La Marche is a cave and archaeological site situated in Lussac-les-Châteaux, a community in the area of Vienne, western France. The carved etchings discovered there in 1937 show 15,000 year-old detailed depictions of humans. The cave paintings at this site are debated and many people have suspicion about their legitimacy. What could be the oldest lifelike drawings of human faces were uncovered here.
The images were first distinguished over 50 years ago, but were then lost to history after doubts were tossed at their authenticity. Now, one German scientist, Dr Michael Rappenglueck, of Munich University, says it is time the pictures were reassessed. The Art
French scientist Leon Pericard, who excavated it for five years, discovered the cave system in 1937.Over 1,500 slabs were found on which images were etched.These images of “real” Neanderthal women and men, people in boots, robes, and hats – may date back over 15,000 years. This was long before the time when Europe was firmly in the clutch of an Ice Age. If accurate, this would make them a possible 2000 years older than projected.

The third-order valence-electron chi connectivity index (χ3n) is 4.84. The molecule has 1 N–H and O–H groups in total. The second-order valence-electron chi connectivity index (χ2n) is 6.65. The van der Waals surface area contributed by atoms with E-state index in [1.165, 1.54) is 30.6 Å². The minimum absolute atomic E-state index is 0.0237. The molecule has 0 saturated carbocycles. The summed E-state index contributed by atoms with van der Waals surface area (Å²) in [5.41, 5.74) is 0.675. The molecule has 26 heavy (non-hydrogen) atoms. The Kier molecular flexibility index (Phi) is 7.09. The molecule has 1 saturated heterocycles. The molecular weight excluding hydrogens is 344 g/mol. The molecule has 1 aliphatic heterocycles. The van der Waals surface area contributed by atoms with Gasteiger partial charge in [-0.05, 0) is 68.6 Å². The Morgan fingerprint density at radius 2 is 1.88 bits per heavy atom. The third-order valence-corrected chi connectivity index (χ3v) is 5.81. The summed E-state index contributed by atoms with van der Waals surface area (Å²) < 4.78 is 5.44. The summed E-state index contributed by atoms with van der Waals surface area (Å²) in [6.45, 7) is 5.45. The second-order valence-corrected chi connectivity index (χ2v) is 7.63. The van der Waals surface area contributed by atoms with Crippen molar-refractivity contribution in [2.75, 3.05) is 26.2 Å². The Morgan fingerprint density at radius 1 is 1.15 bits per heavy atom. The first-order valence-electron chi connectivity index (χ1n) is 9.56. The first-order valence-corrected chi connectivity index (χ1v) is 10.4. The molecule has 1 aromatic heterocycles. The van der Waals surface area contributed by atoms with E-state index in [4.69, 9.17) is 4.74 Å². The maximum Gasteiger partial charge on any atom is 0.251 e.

“They have been completely overlooked by modern science,” Dr Rappenglueck told BBC News Online. “They were mentioned in a few books many decades ago and dismissed as fakes – and since then nothing.” “Earth Cave”
It’s not technically call the earth cave but it would make sense. Animals, stars, the moon, and HUMANS!!! You see plenty of humans on earth. However, it has occasionally been asked why the animals painted on the walls of such caves are so much more lifelike than the human forms portrayed with them. ”Could it be because the more sophisticated human pictures were placed on the floor?” asks Dr. Rappenglueck. Thus, such treasures on the floors of other prehistoric caves may have been accidentally destroyed. What could be the oldest lunar calendar ever created has been identified on the walls of the famous prehistoric caves at Lascaux in France. The German...
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